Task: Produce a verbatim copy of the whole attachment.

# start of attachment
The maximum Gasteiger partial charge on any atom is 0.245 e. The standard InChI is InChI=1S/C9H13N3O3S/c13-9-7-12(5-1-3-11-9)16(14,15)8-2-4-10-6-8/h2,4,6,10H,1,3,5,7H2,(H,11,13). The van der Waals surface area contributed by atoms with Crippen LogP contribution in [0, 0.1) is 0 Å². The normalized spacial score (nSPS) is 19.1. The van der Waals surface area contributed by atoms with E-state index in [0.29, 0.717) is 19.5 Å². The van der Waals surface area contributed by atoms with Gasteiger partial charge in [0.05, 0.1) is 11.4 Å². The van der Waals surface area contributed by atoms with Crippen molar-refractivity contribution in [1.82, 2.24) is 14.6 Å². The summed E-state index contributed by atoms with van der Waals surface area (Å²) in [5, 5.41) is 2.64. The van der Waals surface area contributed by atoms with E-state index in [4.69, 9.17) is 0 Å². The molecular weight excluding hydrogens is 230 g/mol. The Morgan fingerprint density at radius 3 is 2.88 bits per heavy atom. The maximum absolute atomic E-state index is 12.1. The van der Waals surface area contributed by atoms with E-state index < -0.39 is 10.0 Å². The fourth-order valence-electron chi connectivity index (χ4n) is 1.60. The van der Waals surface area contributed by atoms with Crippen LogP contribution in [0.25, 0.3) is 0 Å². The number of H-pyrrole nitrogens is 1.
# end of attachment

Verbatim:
The maximum Gasteiger partial charge on any atom is 0.245 e. The standard InChI is InChI=1S/C9H13N3O3S/c13-9-7-12(5-1-3-11-9)16(14,15)8-2-4-10-6-8/h2,4,6,10H,1,3,5,7H2,(H,11,13). The van der Waals surface area contributed by atoms with Crippen LogP contribution in [0, 0.1) is 0 Å². The normalized spacial score (nSPS) is 19.1. The van der Waals surface area contributed by atoms with E-state index in [0.29, 0.717) is 19.5 Å². The van der Waals surface area contributed by atoms with Gasteiger partial charge in [0.05, 0.1) is 11.4 Å². The van der Waals surface area contributed by atoms with Crippen molar-refractivity contribution in [1.82, 2.24) is 14.6 Å². The summed E-state index contributed by atoms with van der Waals surface area (Å²) in [5, 5.41) is 2.64. The van der Waals surface area contributed by atoms with E-state index in [4.69, 9.17) is 0 Å². The molecular weight excluding hydrogens is 230 g/mol. The Morgan fingerprint density at radius 3 is 2.88 bits per heavy atom. The maximum absolute atomic E-state index is 12.1. The van der Waals surface area contributed by atoms with E-state index < -0.39 is 10.0 Å². The fourth-order valence-electron chi connectivity index (χ4n) is 1.60. The van der Waals surface area contributed by atoms with Crippen LogP contribution in [0.25, 0.3) is 0 Å². The number of H-pyrrole nitrogens is 1.